5:55am PT by Michael Moore
Michael Moore on New Wave of Gun Violence: "The NRA Is Actually Half Right" (Guest Column)
A version of this story first appeared in the Dec. 25 issue of The Hollywood Reporter magazine. To receive the magazine, click here to subscribe.
When Hamlet debuted on the stage of the Globe Theater in May of 1600, a funny thing happened — no one went home and killed their uncle. In fact, in the weeks and months afterward, there was no rash of uncle killings throughout London. The same thing had happened over two thousand years earlier — after the debut of Oedipus Rex, thousands of Greeks (as far as we can tell) did not go home and have sex with their mothers.
With the recent spate of mass shootings — at the community college in Oregon, the Planned Parenthood in Colorado and the county building in San Bernardino — the debate has begun anew, like it has ever since the tragedy at Columbine High School in 1999: do we need stricter gun laws, and do we need to decrease the violence we show in the movies and on TV, as a way to help prevent these tragedies?
There is no question that fewer guns will result in fewer gun deaths. This has been proven in every country that has decided to decrease or remove guns from civilian ownership. In the 1980s and '90s, Australia had a series of mass shootings, including an awful one at a school in Port Arthur. The conscience of the country was so moved by that slaughter — that's right, "slaughter," like the slaughter in Colorado Springs, the slaughter in San Bernardino, etc. — that Australia outlawed nearly all guns. Total number of school shootings since that law passed: zero.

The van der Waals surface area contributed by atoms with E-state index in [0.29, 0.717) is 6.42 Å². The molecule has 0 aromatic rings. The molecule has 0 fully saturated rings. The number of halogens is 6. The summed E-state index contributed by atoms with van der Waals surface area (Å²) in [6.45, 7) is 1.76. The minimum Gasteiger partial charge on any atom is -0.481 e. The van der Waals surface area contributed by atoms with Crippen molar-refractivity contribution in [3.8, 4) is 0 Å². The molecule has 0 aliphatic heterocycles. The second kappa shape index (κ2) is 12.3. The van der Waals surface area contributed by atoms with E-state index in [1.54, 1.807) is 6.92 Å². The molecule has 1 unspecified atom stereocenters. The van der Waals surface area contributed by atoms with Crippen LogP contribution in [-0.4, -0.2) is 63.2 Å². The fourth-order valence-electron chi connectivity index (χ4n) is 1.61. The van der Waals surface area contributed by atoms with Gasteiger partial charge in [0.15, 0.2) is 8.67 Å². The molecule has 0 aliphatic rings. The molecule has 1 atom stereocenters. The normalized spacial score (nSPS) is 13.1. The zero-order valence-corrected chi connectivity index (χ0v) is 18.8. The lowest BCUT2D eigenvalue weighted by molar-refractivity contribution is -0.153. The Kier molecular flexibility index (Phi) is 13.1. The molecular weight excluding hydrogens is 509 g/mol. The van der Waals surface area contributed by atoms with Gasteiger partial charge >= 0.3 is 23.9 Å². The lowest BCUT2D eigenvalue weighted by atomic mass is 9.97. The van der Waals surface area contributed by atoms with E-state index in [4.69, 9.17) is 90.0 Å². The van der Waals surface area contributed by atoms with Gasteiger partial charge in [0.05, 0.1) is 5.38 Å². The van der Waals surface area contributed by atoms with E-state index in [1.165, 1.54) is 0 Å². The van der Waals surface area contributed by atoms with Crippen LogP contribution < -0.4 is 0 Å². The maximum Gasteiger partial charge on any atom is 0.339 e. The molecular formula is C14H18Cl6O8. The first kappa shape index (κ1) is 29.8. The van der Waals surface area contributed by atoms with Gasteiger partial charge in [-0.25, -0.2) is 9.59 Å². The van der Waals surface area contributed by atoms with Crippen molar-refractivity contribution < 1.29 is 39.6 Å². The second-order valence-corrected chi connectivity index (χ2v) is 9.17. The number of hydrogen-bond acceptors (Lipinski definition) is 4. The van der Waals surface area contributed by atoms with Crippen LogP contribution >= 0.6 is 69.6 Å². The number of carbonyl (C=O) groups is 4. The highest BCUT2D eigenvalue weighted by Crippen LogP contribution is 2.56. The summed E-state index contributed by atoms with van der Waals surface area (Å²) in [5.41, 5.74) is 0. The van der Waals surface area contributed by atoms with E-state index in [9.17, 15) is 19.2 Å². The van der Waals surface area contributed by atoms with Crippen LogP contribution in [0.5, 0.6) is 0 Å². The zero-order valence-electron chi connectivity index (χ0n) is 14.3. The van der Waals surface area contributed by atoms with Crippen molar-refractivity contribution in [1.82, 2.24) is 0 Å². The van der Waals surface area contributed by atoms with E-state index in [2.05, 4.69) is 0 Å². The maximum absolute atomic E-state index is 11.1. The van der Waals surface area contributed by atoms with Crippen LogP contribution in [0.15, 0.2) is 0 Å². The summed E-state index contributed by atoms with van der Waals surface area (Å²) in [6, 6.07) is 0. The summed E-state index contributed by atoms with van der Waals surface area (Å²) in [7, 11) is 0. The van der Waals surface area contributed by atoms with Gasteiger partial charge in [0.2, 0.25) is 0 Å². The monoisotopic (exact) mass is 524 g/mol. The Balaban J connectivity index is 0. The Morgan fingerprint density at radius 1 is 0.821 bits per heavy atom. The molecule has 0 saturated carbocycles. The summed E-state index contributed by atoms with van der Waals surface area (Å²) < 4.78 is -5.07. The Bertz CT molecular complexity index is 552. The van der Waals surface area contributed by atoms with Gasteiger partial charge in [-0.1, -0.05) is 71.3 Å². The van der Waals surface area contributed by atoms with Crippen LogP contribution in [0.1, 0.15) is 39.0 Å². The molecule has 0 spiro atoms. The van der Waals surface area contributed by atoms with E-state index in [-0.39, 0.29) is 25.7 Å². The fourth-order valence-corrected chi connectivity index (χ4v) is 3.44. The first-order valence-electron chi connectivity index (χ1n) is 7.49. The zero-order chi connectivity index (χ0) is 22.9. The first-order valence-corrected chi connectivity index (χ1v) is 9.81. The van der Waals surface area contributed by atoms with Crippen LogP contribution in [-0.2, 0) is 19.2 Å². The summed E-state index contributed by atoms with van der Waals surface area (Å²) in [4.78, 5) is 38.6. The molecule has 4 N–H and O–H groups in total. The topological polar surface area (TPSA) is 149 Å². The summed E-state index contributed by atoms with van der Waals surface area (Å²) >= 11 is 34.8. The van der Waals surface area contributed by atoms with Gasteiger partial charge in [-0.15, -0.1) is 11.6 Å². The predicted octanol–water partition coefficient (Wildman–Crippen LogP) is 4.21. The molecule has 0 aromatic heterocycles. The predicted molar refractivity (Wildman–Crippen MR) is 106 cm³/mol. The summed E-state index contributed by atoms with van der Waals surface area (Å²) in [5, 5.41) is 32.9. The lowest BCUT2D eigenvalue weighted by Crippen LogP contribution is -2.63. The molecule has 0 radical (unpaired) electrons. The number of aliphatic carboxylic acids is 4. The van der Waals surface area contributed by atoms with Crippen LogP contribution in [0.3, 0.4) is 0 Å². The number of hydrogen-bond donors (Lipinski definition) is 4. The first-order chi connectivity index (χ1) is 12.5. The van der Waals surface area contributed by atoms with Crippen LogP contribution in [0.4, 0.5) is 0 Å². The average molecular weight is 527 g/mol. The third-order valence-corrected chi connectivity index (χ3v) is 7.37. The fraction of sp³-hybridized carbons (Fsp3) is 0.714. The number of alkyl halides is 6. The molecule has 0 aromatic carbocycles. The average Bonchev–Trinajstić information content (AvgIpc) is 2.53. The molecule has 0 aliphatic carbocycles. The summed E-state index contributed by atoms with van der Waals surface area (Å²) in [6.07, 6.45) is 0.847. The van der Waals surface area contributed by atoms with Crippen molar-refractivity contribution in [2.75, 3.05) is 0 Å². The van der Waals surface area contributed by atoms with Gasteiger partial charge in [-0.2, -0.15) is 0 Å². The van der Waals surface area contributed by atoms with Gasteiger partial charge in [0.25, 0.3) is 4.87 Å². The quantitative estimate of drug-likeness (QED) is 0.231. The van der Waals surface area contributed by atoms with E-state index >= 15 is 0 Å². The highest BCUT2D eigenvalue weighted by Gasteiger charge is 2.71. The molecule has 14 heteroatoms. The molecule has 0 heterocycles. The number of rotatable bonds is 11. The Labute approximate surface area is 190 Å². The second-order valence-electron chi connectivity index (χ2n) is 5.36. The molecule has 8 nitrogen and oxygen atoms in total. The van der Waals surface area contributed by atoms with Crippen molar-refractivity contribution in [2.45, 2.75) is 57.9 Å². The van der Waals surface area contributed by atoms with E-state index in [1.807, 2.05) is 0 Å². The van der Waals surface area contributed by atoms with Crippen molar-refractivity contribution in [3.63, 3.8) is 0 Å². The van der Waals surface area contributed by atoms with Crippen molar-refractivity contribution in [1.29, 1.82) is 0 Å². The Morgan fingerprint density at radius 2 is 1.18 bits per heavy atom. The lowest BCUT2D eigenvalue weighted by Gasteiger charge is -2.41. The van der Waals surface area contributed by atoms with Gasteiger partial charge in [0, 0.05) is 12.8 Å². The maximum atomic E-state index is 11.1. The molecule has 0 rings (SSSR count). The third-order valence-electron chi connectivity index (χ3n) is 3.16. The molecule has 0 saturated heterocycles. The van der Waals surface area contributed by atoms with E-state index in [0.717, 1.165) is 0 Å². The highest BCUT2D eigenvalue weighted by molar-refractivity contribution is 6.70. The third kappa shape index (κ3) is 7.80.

Less guns also mean less successful suicides. It should be pointed out that over half of the nearly 30,000 gun deaths each year in this country are from suicide. If you want to make sure you will die by your own hand, using a gun is the tried and true way to accomplish such a task. But many who attempt suicide don't really want to die, and by using pills or even slashing their wrists there's usually a greater that 50% chance that they will live, that someone will save them. There's not much saving going on when there's a bullethole in one's head.